Hacker Sabu sentenced, set free after cooperation

News by Ava Fedorov

Yesterday infamous former LulzSec leader, Hector Xavier Monsegur, also known as “Sabu,”  receive a reduced, “time served” sentence (7 months in 2012), some three years after his arrest in June 2011, thereby freeing him from prison. Although he admitted to countless and severe cyber crimes against major global corporations, his sentence was reduced as, following his arrest, he quickly agreed to cooperate with the US government which he did then throughout his incarceration. Under US sentencing guidelines, cyber criminals typically face 259 to 317 months imprisonment.

Wired.com reports that Monsegur provided “crucial, detailed information regarding computer intrusions committed by (hacking) groups, including how the attacks occurred, which members were involved, and how the computer systems were exploited once breached.”  This “contributed directly to the identification, prosecution and conviction of eight of his major co-conspirators,”  including fellow LulzSec members based in the UK: Ryan Ackroyd, aka “Kayla” of Doncaster; Jake Davis, aka “Topiary” of London; and Mustafa Al-Bassam, aka “T-Flow.”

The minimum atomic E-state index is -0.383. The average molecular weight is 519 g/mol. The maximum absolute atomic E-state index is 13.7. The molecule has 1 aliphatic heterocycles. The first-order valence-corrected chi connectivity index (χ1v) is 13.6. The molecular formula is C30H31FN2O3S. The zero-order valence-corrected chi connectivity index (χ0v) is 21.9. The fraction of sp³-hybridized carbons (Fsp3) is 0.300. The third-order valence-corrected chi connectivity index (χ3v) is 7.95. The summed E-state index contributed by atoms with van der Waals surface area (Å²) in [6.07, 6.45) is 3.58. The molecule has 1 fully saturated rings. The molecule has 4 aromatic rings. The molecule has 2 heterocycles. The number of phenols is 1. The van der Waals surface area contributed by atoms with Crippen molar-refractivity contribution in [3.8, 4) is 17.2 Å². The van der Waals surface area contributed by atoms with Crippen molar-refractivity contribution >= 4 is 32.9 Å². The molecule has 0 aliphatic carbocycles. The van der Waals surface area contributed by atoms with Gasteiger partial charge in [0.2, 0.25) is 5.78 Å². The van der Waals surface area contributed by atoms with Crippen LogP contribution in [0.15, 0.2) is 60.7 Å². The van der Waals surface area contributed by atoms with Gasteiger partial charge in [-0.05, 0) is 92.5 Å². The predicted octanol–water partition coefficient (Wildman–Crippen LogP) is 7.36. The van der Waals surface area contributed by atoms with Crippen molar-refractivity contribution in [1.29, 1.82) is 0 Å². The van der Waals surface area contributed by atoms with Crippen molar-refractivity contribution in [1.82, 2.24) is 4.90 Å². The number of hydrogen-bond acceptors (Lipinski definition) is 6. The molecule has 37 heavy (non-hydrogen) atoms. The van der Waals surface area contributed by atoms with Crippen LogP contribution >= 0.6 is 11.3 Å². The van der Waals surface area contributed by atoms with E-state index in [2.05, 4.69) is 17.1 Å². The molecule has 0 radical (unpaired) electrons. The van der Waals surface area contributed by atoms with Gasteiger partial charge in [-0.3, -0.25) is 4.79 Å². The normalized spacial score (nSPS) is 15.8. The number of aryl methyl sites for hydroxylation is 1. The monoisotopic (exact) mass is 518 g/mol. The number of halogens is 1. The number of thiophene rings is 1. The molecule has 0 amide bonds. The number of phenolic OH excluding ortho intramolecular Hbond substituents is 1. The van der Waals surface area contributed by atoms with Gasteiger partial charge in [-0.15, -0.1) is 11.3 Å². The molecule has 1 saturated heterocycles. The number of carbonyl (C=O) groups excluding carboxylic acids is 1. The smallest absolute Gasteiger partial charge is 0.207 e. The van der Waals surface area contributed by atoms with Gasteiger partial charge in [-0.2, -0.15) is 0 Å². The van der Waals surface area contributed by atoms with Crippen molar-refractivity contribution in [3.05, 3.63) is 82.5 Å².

Monsegur's information is said to have proved invaluable, potentially preventing millions in losses by also identifying vulnerabilities in critical infrastructures across the globe, such as utility and energy companies and government organisations. It is suggested that public knowledge of Monsegur's cooperation, which led to severe threats to Monsegur and to his family, may have contributed to the leniency of his sentence.

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